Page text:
Saturday 24 February 2018

Half of recent male suicides were construction workers

Sarah Stack

Sarah Stack

ALMOST half of men who died by suicide in recent years had been working in the construction industry, a study found.

Calls have been made for greater awareness in the workplace after academics also showed a quarter of women who took their lives had been employed in the healthcare sector.

The study examined 275 suicides and 32 open verdicts recorded by coroners across Cork city and county between September 2008 and June 2012.

It found 80% were men, 57% were single men, and almost half (48.6%) had worked in the construction/production industry.

Specific risk factors associated with suicide among men under 40 were unemployment (39.5%), drug abuse (29.4%) and history of non-fatal self-harm (31.3%).

Risk factors more strongly associated with suicide among men aged over 40 included history of alcohol abuse (76.5%), physical illness (38.3%) and diagnosis of depression (31.5%).

Of the 61 women, the majority had been or were married/cohabiting, 26.5% worked in healthcare and they were more likely to be diagnosed with depression.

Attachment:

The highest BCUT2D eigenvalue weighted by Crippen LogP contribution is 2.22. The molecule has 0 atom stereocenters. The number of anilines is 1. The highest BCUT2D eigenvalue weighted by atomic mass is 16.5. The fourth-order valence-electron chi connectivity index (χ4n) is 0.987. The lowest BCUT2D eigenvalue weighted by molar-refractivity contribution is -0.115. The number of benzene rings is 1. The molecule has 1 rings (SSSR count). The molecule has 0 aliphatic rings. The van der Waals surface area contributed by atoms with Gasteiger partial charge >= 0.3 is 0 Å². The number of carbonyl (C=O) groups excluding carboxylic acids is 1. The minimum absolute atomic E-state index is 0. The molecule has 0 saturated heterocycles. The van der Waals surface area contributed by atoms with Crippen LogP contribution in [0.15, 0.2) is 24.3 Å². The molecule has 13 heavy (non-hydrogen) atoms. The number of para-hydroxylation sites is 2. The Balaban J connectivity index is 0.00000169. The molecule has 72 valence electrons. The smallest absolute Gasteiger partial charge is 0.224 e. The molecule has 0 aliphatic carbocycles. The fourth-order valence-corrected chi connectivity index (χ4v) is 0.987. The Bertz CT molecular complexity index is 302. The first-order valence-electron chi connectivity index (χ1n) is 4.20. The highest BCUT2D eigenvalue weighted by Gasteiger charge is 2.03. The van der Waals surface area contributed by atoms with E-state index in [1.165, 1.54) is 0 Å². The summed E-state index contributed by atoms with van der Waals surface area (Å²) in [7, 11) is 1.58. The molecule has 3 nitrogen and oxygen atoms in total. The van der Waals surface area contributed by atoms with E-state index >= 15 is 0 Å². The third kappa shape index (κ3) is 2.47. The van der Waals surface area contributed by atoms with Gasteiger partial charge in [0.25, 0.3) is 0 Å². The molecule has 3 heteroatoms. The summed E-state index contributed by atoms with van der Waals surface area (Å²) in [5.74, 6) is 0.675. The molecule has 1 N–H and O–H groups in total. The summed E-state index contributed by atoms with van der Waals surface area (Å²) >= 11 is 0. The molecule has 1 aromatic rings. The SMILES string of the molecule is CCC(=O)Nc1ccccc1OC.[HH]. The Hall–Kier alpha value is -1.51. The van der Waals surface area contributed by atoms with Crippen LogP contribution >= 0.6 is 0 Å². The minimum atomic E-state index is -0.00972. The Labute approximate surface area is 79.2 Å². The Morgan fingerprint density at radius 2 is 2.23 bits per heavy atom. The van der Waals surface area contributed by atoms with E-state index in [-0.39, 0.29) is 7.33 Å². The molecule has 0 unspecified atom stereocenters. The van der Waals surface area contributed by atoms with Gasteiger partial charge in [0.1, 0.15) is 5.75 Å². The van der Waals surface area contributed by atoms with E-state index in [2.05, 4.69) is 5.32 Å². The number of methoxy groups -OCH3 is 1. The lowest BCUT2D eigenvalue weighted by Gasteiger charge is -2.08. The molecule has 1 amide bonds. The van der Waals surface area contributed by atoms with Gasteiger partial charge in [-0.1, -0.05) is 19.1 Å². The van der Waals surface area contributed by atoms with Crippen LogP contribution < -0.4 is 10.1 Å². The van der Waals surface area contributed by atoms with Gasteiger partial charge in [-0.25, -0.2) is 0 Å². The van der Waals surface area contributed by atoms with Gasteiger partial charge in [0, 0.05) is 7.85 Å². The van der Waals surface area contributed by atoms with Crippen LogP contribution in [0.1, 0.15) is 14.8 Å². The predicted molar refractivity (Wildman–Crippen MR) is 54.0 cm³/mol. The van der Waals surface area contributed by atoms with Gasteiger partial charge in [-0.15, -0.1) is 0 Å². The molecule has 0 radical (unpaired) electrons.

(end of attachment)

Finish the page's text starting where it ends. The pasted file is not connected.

Professor Ella Arensman, of the National Suicide Research Foundation in Cork, called for more awareness of risk factors associated with suicide, mental health problems, and openness in relation to help-seeking behaviour among professionals in health care settings.

The study also found more women than men had drugs, often prescribed, in their system when they died - 53% compared with 30% - while more men had drunk alcohol beforehand, 41.9% compared with 17.5%.

For men and women a history of self-harm was known in 132 cases, a psychiatric disgnosis in 123, 121 had had inpatient psychiatric treatment, 165 suffered a physical illness, and the presence of alcohol and/or drugs was known in 173.

A third of suicides happened on a Saturday and Monday, highlighting the increased risks after drinking alcohol.

Gerry Raleigh, director of the National Office for Suicide Prevention, said more work needs to be done to break the trend between alcohol abuse and suicide.

"Alcohol is putting people in to dark places and reinforcing negativity for people and helplessness," he added.

Elsewhere it showed a third of men and women who took their lives were unemployed at the time, with four out of ten in work, 11% retired, 7% students, 5% had a long term disability and 3% were homemakers.

Overall, four out of ten had worked in construction/production, followed by agriculture (13.2%), sales/business (8.9%), students (8.2%), healthcare (6.%), the education (3.9%).

* For anyone affected by this report, the Samaritans can be contacted on 1850 609090

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